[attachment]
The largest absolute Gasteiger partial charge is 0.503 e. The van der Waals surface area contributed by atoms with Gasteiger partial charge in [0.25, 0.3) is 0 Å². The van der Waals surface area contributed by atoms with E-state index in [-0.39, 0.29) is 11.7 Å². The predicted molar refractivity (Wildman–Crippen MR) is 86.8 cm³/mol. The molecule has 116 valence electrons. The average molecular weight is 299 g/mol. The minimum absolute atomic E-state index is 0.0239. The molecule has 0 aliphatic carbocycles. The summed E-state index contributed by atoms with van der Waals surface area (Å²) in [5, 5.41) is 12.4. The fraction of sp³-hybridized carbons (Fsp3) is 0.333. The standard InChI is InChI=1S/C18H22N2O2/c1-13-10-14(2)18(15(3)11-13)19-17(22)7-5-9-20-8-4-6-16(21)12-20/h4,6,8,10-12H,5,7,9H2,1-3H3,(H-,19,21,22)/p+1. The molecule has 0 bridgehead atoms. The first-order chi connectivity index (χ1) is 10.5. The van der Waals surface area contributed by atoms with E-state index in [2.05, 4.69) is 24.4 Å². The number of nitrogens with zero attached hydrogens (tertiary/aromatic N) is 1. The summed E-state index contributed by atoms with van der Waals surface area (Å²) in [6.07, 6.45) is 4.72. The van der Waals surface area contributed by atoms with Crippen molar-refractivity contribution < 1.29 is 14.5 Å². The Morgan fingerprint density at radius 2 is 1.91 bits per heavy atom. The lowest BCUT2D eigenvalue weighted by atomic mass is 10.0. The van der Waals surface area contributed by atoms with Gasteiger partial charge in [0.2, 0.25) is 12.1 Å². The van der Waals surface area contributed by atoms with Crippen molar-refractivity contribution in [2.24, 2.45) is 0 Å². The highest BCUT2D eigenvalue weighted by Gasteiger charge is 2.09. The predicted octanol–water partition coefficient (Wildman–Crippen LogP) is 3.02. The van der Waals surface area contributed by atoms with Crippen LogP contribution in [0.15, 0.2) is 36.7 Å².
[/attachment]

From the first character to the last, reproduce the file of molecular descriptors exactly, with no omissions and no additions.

The largest absolute Gasteiger partial charge is 0.503 e. The van der Waals surface area contributed by atoms with Gasteiger partial charge in [0.25, 0.3) is 0 Å². The van der Waals surface area contributed by atoms with E-state index in [-0.39, 0.29) is 11.7 Å². The predicted molar refractivity (Wildman–Crippen MR) is 86.8 cm³/mol. The molecule has 116 valence electrons. The average molecular weight is 299 g/mol. The minimum absolute atomic E-state index is 0.0239. The molecule has 0 aliphatic carbocycles. The summed E-state index contributed by atoms with van der Waals surface area (Å²) in [5, 5.41) is 12.4. The fraction of sp³-hybridized carbons (Fsp3) is 0.333. The standard InChI is InChI=1S/C18H22N2O2/c1-13-10-14(2)18(15(3)11-13)19-17(22)7-5-9-20-8-4-6-16(21)12-20/h4,6,8,10-12H,5,7,9H2,1-3H3,(H-,19,21,22)/p+1. The molecule has 0 bridgehead atoms. The first-order chi connectivity index (χ1) is 10.5. The van der Waals surface area contributed by atoms with E-state index in [2.05, 4.69) is 24.4 Å². The number of nitrogens with zero attached hydrogens (tertiary/aromatic N) is 1. The summed E-state index contributed by atoms with van der Waals surface area (Å²) in [6.07, 6.45) is 4.72. The van der Waals surface area contributed by atoms with Crippen molar-refractivity contribution < 1.29 is 14.5 Å². The Morgan fingerprint density at radius 2 is 1.91 bits per heavy atom. The lowest BCUT2D eigenvalue weighted by atomic mass is 10.0. The van der Waals surface area contributed by atoms with Gasteiger partial charge in [0.2, 0.25) is 12.1 Å². The van der Waals surface area contributed by atoms with Crippen molar-refractivity contribution in [2.24, 2.45) is 0 Å². The highest BCUT2D eigenvalue weighted by Gasteiger charge is 2.09. The predicted octanol–water partition coefficient (Wildman–Crippen LogP) is 3.02. The van der Waals surface area contributed by atoms with Crippen LogP contribution in [0.15, 0.2) is 36.7 Å².